Over the past few decades, wool manufacturers have even been able to change the original properties of wool so it’s machine washable.

It Contains Natural UV Protection for the Wearer

Wool naturally absorbs the sun’s UV rays that are harmful and cause sunburn. Most synthetics don’t do this. This makes wool an excellent fabric choice for outdoor activities where sun exposure is a huge risk.

Wool Fibers are Very Elastic

Due to wool fibers’ coil shape, materials stretch with the body’s movement, then return to their original shape. The wool fibers are elastic and less likely to rip or break when stretched. This ensures the materials that contain wool don’t tear easily.

The Unique Qualities of Wool

Synthetic fibers are not as durable and tear when pressured too greatly.

Different Types of Wool

It’s a common misconception that wool only comes from sheep. In fact, other animals’ fleeces create wool, as well, like goats, rabbits and alpacas. Typically these have other, more specific names, like cashmere and mohair, but they’re still marketed under the wool category.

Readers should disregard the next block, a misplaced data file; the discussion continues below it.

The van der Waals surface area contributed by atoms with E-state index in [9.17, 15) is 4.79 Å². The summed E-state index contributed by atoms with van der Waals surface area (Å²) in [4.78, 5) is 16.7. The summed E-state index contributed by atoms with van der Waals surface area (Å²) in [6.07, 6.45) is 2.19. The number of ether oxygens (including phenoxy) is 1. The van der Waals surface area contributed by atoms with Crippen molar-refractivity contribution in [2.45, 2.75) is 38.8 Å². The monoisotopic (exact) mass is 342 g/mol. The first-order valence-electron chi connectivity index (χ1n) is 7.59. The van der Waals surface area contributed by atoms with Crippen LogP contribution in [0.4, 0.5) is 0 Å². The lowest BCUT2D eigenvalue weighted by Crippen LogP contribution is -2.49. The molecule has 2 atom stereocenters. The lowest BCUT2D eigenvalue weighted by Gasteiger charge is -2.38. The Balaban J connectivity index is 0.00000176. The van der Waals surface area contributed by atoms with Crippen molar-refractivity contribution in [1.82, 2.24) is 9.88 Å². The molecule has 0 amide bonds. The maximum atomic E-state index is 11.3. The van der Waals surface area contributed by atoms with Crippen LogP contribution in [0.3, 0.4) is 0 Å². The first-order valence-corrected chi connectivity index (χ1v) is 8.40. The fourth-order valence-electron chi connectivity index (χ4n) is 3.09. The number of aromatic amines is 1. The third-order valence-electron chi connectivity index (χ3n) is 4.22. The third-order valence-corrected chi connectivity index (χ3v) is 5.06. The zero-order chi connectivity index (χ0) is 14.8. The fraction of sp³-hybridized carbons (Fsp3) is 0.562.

Even with sheep wool specifically, not all sheep are created equal – so not all wool is created equal.

Different sheep breeds have different wool. Their fleece characteristics vary depending on the type of wool it is.

Different Types of Sheep Wool
A sampling of different types of natural sheep wool fiber

Companies using fleece in a product need to do their research to choose the proper wool for their specific project.

Wool for a sweater to be worn by one person needs different properties than wool woven into a rug that many people will walk on. You can learn all about some of the most popular breeds of sheep raised for wool on this page.

There are five main types of wool:

  • Fine
  • Down
  • Medium
  • Long
  • Double-coated

They vary based on their characteristics when it comes to length, width, feel, and look of the individual fibers. Each wool has its specific uses. They are taken from sheep all over the world.

Final Thoughts About the Amazing Characteristics of Wool

Wool has many amazing properties that are still unique to it, despite the growing popularity of synthetic fibers. While man-made fibers lower costs, they can’t replicate the warmth and durability of wool from sheep.

Understanding the different properties of wool helps you market your wool to specific groups where it will be best appreciated.